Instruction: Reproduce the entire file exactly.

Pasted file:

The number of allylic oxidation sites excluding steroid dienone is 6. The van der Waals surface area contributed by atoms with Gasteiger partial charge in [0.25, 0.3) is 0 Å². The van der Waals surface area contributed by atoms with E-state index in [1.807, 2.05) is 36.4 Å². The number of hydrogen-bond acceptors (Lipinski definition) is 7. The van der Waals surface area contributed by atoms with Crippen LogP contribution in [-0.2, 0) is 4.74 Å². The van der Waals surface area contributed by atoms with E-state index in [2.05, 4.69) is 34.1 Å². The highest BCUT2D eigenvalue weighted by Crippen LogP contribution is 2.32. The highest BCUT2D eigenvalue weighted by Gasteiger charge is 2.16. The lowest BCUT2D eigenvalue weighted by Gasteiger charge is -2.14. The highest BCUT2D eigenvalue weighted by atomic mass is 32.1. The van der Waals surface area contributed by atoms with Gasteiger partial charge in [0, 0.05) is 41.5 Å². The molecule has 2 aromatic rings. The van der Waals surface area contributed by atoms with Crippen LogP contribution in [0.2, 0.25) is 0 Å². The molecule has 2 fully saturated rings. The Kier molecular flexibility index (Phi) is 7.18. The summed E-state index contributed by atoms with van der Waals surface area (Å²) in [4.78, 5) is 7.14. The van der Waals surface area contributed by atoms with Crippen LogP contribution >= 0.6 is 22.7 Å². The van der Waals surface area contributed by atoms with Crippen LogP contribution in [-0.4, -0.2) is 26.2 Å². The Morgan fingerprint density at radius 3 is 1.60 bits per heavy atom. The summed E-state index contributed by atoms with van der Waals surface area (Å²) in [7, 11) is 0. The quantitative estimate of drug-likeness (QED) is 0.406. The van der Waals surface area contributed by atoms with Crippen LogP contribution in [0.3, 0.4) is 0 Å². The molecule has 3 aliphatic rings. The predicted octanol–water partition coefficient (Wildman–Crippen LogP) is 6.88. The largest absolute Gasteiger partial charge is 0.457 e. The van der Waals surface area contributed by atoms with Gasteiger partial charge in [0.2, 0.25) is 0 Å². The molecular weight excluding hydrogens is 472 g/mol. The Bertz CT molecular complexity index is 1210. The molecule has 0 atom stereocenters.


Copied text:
The number of allylic oxidation sites excluding steroid dienone is 6. The van der Waals surface area contributed by atoms with Gasteiger partial charge in [0.25, 0.3) is 0 Å². The van der Waals surface area contributed by atoms with E-state index in [1.807, 2.05) is 36.4 Å². The number of hydrogen-bond acceptors (Lipinski definition) is 7. The van der Waals surface area contributed by atoms with Crippen LogP contribution in [-0.2, 0) is 4.74 Å². The van der Waals surface area contributed by atoms with E-state index in [2.05, 4.69) is 34.1 Å². The highest BCUT2D eigenvalue weighted by Crippen LogP contribution is 2.32. The highest BCUT2D eigenvalue weighted by Gasteiger charge is 2.16. The lowest BCUT2D eigenvalue weighted by Gasteiger charge is -2.14. The highest BCUT2D eigenvalue weighted by atomic mass is 32.1. The van der Waals surface area contributed by atoms with Gasteiger partial charge in [0, 0.05) is 41.5 Å². The molecule has 2 aromatic rings. The van der Waals surface area contributed by atoms with Crippen LogP contribution in [0.2, 0.25) is 0 Å². The molecule has 2 fully saturated rings. The Kier molecular flexibility index (Phi) is 7.18. The summed E-state index contributed by atoms with van der Waals surface area (Å²) in [4.78, 5) is 7.14. The van der Waals surface area contributed by atoms with Crippen LogP contribution >= 0.6 is 22.7 Å². The van der Waals surface area contributed by atoms with Crippen LogP contribution in [-0.4, -0.2) is 26.2 Å². The Morgan fingerprint density at radius 3 is 1.60 bits per heavy atom. The summed E-state index contributed by atoms with van der Waals surface area (Å²) in [7, 11) is 0. The quantitative estimate of drug-likeness (QED) is 0.406. The van der Waals surface area contributed by atoms with Crippen LogP contribution in [0.3, 0.4) is 0 Å². The molecule has 3 aliphatic rings. The predicted octanol–water partition coefficient (Wildman–Crippen LogP) is 6.88. The largest absolute Gasteiger partial charge is 0.457 e. The van der Waals surface area contributed by atoms with Gasteiger partial charge in [0.2, 0.25) is 0 Å². The molecular weight excluding hydrogens is 472 g/mol. The Bertz CT molecular complexity index is 1210. The molecule has 0 atom stereocenters.